Status of women’s rights in Myanmar to be reviewed at the UN


Myanmar’s record on women rights will be reviewed on July 7 in Geneva by the UN Committee on the Elimination of Discrimination against Women. Photo: Mizzima

Myanmar’s record on women rights will be reviewed on July 7 in Geneva by the UN Committee on the Elimination of Discrimination against Women. Photo: Mizzima

Myanmar’s record on women rights will be reviewed on July 7 in Geneva by the UN Committee on the Elimination of Discrimination against Women, which evaluates compliance with the mandates of the Convention on the Elimination of All Forms of Discrimination against Women (CEDAW). Adopted by the General Assembly in 1979 and described as an international bill of rights for women, CEDAW establishes vast responsibilities on states to ensure women’s equality and end all forms of discrimination against women in public and political life.  Myanmar ratified CEDAW in 1997 and was last examined by the Committee in 2008. 

This upcoming review comes at a crucial time, since it is the first to take place since the transition to a quasi-civilian government in 2011 and comes on the heels of a new government, led by Daw Aung San Suu Kyi’s National League for Democracy party, assuming power in April.  The Myanmar government delegation will dialogue directly with the Committee and expand upon written information compiled by U Thein Sein’s government and submitted to the Committee in January 2015 and May 2016.  Following the review, the Committee will issue recommendations directly to the government which will set important benchmarks with respect to protecting women’s rights, ensuring equality, and eliminating discrimination against women.  Highlighting gender gaps and establishing steps to eliminate them will make clear that Myanmar’s transition to democracy must not leave women behind.

International venues are critical avenues for grass roots organizations to advocate directly to the international community.  In 2008, women’s groups were not able to participate because of the enormous risks and challenges to operating under the previous military regime , leaving the Women’s League of Burma, an umbrella organization of 13 ethnic women’s groups based in Chiang Mai, as the sole civil society organization voicing women’s concerns during the review.  In contrast to 2008, this upcoming review promises to be far more inclusive as multiple groups inside the country have already participated by submitting reports directly to the Committee and will attend and speak at the review session in Geneva.  Women’s groups have shown unprecedented coordination by combining advocacy efforts, for example by submitting a joint list of issues of concern to the Committee. Local women’s organizations submitting reports for the review session include CEDAW Action Myanmar, Gender Equality Network, Women’s Organisation Network, and Women’s League of Burma.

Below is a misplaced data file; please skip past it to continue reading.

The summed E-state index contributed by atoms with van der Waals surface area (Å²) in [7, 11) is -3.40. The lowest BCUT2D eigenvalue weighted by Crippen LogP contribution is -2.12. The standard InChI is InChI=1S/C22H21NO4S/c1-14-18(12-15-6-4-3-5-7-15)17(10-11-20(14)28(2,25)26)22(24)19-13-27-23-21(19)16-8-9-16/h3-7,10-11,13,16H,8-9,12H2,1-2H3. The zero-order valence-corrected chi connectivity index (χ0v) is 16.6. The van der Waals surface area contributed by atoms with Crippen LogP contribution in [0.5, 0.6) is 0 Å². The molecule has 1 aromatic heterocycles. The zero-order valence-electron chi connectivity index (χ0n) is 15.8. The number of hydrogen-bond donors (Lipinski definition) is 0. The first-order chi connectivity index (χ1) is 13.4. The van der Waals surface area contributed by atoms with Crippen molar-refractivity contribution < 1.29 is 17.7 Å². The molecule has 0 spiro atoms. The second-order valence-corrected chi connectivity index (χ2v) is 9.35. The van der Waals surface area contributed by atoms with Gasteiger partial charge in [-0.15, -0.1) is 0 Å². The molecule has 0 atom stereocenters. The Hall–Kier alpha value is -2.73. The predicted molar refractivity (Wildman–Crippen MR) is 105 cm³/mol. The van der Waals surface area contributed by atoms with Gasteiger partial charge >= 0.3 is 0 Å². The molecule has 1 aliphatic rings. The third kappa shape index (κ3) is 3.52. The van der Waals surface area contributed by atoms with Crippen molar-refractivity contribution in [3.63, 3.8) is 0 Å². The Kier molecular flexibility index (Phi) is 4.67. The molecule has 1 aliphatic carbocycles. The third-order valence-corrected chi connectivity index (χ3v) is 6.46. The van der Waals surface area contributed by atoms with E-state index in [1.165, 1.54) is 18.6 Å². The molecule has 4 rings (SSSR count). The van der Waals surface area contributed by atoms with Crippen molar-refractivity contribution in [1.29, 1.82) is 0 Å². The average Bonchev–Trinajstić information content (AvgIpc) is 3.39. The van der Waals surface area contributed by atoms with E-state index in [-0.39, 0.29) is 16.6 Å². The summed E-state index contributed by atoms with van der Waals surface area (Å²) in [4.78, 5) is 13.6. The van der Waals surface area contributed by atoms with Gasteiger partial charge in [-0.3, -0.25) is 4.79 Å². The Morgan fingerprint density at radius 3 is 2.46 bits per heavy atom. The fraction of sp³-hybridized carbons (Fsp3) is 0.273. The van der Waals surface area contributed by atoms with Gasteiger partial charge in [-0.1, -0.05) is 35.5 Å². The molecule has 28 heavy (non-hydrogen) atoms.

Because CEDAW provides mandates on a wide range of women’s rights issues, the review in Geneva will be a comprehensive one.  Topics covered could include access to justice for women victims of discrimination and violence, implementation of the 2013 National Strategic Plan for Advancement of Women, continuing threats against women human rights defenders, steps to eliminate discriminatory cultural practices and stereotypes, women’s limited political participation, protection of sexual and reproductive health and rights of women, equal access to education and economic opportunities, trafficking, investigations of alleged violence by security forces, and barriers to equality faced by rural and ethnic women. This CEDAW review could also touch upon how women are affected by ethnic conflict since CEDAW General Recommendation 30 requires state parties to ensure women’s safety and participation in peace and reconciliation processes.  Since women still face multiple barriers to participating in public and political life and have been largely excluded from peace negotiations, the Committee review provides an important opportunity to advocate for greater inclusion moving forward.

With a vast array of topics to be covered, the Committee will specify and clarify mandates for improvement in multiple areas. The international community should take a page from the playbook of Myanmar’s women’s groups and show solidarity by setting an ambitious agenda for government action to end discrimination and ensure equality. Now is the time to show that an important part of establishing a truly democratic society is ensuring that the principles of gender equality are fully respected and incorporated.

May Sabe Phyu is a Director for the Gender Equality Network in Myanmar and Michelle Onello is Senior Counsel at the Global Justice Center in New York.

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